Once satisfied with the escapement or actuator picture, the rear bottom 1/16 sheeting can be cut and cemented. The tail wheel mounted to a piece of plywood and cemented in place and installation of the stabilizer rest of 1/16 balsa wraps up fuselage construction for a while.
WINGS: The most important consideration here is the selection of a good grade of fairly hard balsa. Construction follows the general procedure and has proven very strong and warp resistant. Construct both panels and the center section with the exception of adding the
top capping to the main panels; the root section top and bottom capping and the center section top capping.
It is advisable to use plywood for the bottom of the center section, even if this opening is not used for battery space, because this provides a good mounting to bolt the landing gear to..."
Quote "My father built one in the mid 60's and it flew well. I have never been able to find the plans so that I could build another one for I was looking from 1960 to 1965. 50+airyears posted a reprint from VCRC late June or early July. Thank you 50+airyears for I never thought to search in the 50's."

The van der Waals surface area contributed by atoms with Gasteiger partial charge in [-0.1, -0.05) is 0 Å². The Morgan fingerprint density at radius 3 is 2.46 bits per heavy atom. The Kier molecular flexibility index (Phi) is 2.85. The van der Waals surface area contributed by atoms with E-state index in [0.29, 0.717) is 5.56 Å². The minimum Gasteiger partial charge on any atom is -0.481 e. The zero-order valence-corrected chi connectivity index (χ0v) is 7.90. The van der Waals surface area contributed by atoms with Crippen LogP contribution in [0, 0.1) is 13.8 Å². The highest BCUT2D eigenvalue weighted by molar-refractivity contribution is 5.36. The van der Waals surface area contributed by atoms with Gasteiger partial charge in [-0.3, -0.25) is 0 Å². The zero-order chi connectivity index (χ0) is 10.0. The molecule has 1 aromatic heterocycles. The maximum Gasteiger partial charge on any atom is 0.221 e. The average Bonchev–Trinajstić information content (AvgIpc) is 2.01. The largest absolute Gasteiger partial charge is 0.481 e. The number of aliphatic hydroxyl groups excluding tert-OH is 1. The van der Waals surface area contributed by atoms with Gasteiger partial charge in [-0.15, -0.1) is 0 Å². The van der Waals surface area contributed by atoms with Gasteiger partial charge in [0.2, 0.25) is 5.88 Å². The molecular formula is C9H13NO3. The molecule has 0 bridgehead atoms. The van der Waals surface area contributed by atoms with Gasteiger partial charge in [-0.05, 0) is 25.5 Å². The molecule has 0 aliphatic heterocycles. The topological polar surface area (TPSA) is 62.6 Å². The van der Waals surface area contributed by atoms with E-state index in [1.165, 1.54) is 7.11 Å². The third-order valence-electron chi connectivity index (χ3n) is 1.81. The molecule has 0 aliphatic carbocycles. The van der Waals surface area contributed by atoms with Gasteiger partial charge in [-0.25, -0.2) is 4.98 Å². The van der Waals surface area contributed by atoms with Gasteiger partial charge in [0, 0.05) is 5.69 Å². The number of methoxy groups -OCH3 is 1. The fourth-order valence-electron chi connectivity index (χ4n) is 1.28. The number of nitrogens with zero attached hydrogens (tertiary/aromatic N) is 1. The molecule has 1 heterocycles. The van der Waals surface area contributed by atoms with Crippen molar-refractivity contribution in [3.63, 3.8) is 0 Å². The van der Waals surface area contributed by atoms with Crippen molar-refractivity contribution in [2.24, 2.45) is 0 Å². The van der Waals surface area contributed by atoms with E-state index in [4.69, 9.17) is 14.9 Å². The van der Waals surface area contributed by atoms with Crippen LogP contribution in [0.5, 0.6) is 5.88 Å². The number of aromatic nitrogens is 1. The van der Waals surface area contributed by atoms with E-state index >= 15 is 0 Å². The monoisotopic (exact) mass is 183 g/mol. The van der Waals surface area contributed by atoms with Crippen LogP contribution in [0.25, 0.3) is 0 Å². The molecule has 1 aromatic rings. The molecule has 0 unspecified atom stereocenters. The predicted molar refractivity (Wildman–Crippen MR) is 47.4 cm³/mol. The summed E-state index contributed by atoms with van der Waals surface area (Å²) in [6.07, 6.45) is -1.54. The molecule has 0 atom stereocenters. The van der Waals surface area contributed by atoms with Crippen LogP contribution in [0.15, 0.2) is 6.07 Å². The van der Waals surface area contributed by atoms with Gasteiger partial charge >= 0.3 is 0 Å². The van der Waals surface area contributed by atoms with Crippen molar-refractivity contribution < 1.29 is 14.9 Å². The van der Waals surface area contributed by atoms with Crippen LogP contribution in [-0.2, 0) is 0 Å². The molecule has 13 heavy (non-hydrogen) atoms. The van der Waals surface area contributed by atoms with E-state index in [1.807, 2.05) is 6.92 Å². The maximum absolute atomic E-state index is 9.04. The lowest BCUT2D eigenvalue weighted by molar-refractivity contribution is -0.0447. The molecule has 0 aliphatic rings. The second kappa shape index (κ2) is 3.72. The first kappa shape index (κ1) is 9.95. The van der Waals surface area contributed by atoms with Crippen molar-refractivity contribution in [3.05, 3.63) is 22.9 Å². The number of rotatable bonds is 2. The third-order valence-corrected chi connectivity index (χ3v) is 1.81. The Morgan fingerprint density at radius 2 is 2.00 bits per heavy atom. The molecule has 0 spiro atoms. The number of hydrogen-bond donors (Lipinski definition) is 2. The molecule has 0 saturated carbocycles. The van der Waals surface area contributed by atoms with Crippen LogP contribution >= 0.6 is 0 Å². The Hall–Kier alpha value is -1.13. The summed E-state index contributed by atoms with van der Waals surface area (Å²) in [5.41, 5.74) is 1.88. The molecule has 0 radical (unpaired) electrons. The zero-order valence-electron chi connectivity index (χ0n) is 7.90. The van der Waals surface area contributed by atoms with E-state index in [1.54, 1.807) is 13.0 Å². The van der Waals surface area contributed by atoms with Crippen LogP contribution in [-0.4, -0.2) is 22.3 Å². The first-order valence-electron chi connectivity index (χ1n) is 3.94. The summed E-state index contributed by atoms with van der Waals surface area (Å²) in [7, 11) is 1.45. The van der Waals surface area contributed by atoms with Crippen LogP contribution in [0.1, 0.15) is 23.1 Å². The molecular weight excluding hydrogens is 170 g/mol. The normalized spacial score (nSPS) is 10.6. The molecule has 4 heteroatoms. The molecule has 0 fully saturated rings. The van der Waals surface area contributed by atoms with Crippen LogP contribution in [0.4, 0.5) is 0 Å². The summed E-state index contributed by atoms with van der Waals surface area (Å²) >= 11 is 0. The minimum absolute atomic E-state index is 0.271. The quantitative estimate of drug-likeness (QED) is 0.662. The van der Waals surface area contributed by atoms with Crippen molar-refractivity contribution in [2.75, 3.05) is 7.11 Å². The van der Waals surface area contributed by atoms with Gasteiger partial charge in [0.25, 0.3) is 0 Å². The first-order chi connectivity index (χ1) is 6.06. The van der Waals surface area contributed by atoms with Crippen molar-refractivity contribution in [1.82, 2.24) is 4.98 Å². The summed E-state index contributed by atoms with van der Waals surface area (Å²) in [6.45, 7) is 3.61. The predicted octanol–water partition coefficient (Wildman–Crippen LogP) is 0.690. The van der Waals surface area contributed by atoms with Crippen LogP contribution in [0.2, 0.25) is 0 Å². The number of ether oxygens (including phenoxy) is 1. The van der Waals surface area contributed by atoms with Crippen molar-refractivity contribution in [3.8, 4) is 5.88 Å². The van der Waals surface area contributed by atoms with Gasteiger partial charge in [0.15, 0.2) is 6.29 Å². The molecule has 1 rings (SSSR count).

Update 25/08/2012: Replaced this with a re-scaled plan at 38in, ie slightly smaller than previously at 40in, thanks to Gene.
Quote: "The article does not state the wing span so I was going on what others had said when I scaled the scan. This morning I rescaled the wing to exactly a 6in chord and 2in rib spacing (in cad) and then all of the call outs then matched the scan. This results in exactly a 38in wing span. Even the main wheels scale within a couple of thousands."
Update 29/04/2020: Added additional (later) article, from VR/CS Newsletter, April 2001, thanks to RFJ.
Supplementary file notes
Planfile includes article.
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by Ted Strader
from Model Airplane News
IC R/C LowWing
all formers complete :)
got article :)
Found online 24/08/2012 at:
Format: • PDFbitmap
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User commentsAnother pic for your Ted Strader 'Westwind' page, this from my 1960-61 Aero Modeller annual [see more pics 005]. I just happened to spot it yesterday. Wonder if C. Dowsett is still about...
Dave - 05/01/2014